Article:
Influence of anthropogenic pollution on the prevalence, maintenance and spread of antibiotic resistance in aquatic microbial communities

Subirats Medina, Jessica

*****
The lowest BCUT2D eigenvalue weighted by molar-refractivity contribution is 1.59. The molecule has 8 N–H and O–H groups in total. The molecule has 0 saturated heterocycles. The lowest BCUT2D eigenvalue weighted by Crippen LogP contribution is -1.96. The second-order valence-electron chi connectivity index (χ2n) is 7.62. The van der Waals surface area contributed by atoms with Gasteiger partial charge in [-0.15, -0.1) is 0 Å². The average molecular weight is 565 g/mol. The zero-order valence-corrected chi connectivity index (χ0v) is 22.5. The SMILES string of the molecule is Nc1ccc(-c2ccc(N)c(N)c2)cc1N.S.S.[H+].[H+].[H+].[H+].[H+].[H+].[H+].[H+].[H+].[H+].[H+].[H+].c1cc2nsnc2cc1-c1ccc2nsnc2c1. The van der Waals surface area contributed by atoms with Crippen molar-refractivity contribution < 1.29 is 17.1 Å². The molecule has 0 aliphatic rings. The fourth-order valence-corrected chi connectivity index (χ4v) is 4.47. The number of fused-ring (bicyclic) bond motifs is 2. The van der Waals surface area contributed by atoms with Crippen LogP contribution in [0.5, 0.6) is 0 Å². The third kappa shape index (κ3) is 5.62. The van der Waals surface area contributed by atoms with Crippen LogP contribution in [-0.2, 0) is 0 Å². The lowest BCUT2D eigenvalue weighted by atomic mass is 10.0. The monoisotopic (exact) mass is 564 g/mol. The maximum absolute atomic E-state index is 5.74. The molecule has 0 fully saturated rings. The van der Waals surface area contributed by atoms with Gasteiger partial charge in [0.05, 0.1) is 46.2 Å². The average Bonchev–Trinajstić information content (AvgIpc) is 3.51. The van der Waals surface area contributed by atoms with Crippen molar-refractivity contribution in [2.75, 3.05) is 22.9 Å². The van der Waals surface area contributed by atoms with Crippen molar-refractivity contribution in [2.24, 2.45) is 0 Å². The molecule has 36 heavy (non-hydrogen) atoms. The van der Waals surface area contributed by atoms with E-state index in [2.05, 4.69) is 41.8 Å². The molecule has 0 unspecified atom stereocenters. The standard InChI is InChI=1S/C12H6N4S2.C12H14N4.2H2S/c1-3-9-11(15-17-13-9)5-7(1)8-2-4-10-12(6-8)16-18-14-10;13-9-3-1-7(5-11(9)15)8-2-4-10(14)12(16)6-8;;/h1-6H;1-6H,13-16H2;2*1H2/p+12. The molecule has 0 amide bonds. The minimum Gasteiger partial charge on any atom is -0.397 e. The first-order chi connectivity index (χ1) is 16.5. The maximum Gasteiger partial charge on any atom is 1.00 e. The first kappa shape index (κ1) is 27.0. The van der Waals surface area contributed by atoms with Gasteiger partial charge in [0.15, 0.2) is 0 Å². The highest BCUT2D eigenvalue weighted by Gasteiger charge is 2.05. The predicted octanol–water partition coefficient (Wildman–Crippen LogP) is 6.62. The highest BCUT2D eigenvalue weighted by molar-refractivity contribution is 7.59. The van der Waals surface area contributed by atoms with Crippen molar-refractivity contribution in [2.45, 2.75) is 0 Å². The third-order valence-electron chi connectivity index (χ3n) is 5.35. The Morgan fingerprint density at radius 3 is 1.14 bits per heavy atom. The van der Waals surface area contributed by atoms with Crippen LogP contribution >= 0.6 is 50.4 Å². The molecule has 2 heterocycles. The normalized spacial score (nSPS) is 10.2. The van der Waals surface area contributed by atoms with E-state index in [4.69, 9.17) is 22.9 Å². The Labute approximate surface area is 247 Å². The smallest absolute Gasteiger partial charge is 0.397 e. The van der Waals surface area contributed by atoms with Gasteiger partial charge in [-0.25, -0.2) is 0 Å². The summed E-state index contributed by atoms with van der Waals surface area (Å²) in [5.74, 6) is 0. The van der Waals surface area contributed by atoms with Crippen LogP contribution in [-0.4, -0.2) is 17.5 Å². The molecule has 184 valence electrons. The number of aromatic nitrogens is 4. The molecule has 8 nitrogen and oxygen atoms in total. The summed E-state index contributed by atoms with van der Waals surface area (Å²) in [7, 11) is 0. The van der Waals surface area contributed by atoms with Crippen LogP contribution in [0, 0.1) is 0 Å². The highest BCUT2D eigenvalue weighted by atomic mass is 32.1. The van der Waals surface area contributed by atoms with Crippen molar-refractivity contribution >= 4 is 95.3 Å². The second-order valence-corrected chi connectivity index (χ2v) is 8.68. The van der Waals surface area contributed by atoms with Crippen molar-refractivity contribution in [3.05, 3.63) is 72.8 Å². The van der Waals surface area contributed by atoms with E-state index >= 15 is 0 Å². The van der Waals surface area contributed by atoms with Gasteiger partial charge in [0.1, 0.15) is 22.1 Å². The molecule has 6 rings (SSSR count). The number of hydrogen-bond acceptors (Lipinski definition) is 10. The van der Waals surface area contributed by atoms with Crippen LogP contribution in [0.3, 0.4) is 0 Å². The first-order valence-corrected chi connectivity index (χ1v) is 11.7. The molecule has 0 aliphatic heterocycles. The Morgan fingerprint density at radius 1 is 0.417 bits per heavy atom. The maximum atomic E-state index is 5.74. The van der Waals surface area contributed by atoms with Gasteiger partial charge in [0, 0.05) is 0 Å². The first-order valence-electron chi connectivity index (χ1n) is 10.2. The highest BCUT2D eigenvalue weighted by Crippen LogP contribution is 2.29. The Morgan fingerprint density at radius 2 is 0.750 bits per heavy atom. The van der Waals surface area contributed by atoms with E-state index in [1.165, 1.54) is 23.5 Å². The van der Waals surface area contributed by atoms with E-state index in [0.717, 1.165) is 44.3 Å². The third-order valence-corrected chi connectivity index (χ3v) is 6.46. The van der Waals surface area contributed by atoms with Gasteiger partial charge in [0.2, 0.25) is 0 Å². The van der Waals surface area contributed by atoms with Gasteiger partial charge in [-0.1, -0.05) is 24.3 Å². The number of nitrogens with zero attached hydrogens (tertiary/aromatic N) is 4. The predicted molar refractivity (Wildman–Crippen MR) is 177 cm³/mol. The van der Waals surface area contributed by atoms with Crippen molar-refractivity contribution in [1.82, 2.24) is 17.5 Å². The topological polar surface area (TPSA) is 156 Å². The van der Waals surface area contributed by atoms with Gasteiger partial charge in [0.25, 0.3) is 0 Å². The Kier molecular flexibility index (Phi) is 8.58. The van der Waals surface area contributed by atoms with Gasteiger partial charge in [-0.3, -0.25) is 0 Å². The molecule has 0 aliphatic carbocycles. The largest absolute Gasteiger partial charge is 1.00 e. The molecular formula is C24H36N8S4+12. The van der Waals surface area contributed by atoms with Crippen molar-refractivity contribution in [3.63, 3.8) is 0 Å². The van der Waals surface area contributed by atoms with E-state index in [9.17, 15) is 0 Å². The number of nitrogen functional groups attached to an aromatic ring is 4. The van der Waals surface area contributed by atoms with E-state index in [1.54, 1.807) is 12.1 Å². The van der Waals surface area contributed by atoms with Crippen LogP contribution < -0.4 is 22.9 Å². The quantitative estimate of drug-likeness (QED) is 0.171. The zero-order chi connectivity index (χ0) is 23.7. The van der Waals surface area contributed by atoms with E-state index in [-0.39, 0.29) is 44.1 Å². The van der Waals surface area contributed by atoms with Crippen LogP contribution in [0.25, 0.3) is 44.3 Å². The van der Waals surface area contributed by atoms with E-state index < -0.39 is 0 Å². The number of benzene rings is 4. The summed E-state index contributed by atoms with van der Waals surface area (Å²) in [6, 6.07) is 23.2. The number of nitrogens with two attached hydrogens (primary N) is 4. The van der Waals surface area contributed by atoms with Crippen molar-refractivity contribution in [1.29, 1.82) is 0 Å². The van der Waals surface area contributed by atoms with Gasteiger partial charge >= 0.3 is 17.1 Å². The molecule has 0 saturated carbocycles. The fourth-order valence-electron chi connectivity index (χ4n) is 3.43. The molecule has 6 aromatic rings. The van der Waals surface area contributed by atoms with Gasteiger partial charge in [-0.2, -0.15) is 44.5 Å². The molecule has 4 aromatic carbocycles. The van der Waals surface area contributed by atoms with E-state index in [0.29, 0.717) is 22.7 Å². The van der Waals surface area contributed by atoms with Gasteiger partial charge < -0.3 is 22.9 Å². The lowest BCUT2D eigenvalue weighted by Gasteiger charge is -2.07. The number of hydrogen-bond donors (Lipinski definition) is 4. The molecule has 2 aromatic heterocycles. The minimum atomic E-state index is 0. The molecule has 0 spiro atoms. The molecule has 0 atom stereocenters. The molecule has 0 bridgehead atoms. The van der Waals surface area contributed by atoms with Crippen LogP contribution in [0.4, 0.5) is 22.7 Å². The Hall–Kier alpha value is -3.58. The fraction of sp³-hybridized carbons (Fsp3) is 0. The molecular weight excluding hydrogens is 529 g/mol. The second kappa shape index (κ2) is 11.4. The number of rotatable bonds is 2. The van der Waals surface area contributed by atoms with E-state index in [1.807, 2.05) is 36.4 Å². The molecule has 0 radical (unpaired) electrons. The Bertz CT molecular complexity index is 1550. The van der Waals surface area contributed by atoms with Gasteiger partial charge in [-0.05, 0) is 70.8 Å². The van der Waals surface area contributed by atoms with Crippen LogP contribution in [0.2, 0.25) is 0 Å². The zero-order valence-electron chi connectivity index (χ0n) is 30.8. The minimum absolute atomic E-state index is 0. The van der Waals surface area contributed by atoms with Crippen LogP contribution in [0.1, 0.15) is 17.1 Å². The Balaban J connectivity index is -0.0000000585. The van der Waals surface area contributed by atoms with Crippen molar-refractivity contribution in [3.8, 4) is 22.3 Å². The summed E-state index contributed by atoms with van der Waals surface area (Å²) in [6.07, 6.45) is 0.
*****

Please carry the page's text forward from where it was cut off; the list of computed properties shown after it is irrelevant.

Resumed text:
This Thesis demonstrates that microorganisms derived from wastewater are the 2/2 main contributors to antibiotic resistance (AR) in the environment. Once there, the background chemical contamination with antibiotic residues and other pharmaceutical compounds set the optimal conditions for the accumulation and spread of resistance genes among resident bacterial communities. We also prove that nutrients, in combination with emerging contaminants, act synergically on the dissemination of some antibiotic resistance genes (ARGs) within bacterial communities. According to our results, streambed biofilms appear as useful biosensors of the effect of wastewater discharges on the prevalence of AR in surface waters. Finally, we also proved that bacteriophages (viruses that infect bacteria) accumulate ARGs and thus they may have an important role on the dissemination of AR in aquatic environments ​
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